On the money: make this the year you find financial dignity

To me, financial dignity means many things, such as living debt free and having enough money if I am not able to earn.

Gary Clement for The National
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Today's word is: dignity. To live with dignity is to live with self-respect.
Who doesn't want that? Well, if you want it, you need financial dignity too.
Financial dignity means different things to different people, and I believe that Benjamin Franklin, one of the founding fathers of the United States, summed it up quite nicely in these words: "Let honesty and industry be thy constant companions, and spend one penny less than thy clear gains; then shall thy pocket begin to thrive; creditors will not insult, nor want oppress, nor hungerness bite, nor nakedness freeze thee."
For me, financial dignity means having enough money to get by for a few months if I am not able to earn for whatever reason.
It also means living debt-free, and being able to both earn money and spend key time with my son during the working week. To be able to take holidays when I want (still working on the "where I want"), and to live comfortably - each of us having our own definition of what that is - for the rest of my life.
What does financial dignity mean to you? Before reading on, why don't you write down your thoughts - how you envisage your future, and how you want to live.
Think of what you've written as your goal. But a goal without a plan of action is worthless, and this is where many people, I believe, lose the plot: they dream, but don't break it down into manageable, measurable chunks.
It's overwhelming to think big, but have no road map of how to get to where you want to be. Imagine setting out to drive somewhere without knowing where you're headed, or how best to get there - no road map means wasting time, burning up resources, and losing money.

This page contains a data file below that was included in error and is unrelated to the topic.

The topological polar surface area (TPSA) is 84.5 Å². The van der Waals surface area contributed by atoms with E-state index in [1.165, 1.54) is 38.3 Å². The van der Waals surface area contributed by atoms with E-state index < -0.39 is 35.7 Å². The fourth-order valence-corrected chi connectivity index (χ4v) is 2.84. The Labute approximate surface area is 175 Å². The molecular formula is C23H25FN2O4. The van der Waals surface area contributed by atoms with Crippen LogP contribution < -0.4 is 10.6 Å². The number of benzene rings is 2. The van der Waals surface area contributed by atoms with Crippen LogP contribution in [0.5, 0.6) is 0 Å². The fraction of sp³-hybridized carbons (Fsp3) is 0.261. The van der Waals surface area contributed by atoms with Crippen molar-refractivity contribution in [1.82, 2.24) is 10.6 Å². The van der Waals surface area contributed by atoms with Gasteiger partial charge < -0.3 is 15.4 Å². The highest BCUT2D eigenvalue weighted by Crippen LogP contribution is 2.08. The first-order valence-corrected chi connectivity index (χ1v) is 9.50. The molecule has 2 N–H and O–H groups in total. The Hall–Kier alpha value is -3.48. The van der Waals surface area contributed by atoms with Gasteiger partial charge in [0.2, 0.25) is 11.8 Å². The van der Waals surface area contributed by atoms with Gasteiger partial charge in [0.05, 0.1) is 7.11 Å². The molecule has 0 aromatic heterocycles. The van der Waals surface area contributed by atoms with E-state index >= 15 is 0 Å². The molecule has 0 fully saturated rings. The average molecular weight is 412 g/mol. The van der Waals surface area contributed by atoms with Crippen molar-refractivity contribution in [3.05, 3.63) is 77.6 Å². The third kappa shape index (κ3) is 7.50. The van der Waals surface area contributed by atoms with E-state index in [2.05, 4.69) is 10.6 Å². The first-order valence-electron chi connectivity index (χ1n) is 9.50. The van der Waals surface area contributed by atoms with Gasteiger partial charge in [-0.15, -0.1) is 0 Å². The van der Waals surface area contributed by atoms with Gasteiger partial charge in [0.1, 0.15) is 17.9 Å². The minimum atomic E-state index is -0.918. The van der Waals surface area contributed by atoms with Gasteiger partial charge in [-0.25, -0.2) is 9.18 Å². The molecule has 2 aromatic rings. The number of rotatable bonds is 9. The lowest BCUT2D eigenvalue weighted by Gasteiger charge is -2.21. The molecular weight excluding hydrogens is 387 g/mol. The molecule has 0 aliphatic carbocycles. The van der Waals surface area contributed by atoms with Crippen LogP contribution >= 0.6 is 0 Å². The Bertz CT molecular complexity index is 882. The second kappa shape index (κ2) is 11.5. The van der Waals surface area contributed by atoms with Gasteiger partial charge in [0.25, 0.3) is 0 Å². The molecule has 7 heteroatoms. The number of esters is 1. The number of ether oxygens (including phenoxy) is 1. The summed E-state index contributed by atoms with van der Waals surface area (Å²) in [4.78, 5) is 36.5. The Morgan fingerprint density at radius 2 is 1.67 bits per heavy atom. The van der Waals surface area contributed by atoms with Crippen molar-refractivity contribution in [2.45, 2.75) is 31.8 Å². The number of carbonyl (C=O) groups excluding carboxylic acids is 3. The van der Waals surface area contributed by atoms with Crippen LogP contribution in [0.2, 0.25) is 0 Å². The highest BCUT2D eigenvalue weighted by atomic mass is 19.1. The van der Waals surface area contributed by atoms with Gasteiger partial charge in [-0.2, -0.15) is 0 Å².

Financial dignity boils down to the controlled use of all the money that you have in your life with the aim of achieving the life and lifestyle that you want for yourself.
And so, to make your goals a reality, you must control what you do with the money in your life.
Let's create some simple steps to make this happen:
First: set out clear and measurable targets that break down your goal into achievable mini-goals.
Second: Like it or not, whatever your goal is, making it happen depends on access to cash. This is money you need to save. No more loans or debt from today, OK?
Third: it's all about controlling what you spend. Let's look at an example - imagine that you want to save a chunk of cash as a downpayment for a property investment.
Step one: I will have saved Dh150,000 five years from today. I will use this as a downpayment to buy a flat to rent out.
It's essential to set out a clear, concise target, and a time-frame for it to happen.
Saying "I want to be rich" or "I want to buy a property to rent out" are not smart objectives.
Once you have your measurable, clear statement, it's no good saying you want to save Dh150,000 in five years without coming up with a plan to make it happen.
Step two, working out the money you need to save: this target translates into Dh30,000 a year, which means putting aside Dh2,500 per month. Is that reasonable for you? In terms of what you earn, not what you spend. If it is, then this is where your financial road map needs to kick in:
Step three: keeping track of what you're doing with your money every day for a few months, with the aim of cutting out unnecessary outgoings, and controlling what you spend.
You have money in your life, and what you do with it every day will either help you to achieve your goal, or not. Again it boils down to controlling what you spend, and to what's more important to you: the meal in a fancy restaurant a couple of times a month, or saving the Dh150,000 and what that gives you - a step closer to your bigger picture dream.
So, let's make this the year that we work on creating a plan to have financial dignity, be proud people, and resolve never to be in need.
If only we listened to Benajamin Franklin's words ... and then lived by those simple rules.
So, what will it be? Living with financial dignity or financial stress?
Great! Dignity it is.
Nima Abu Wardeh is the founder of the personal finance website www.cashy.me. You can contact her at nima@cashy.me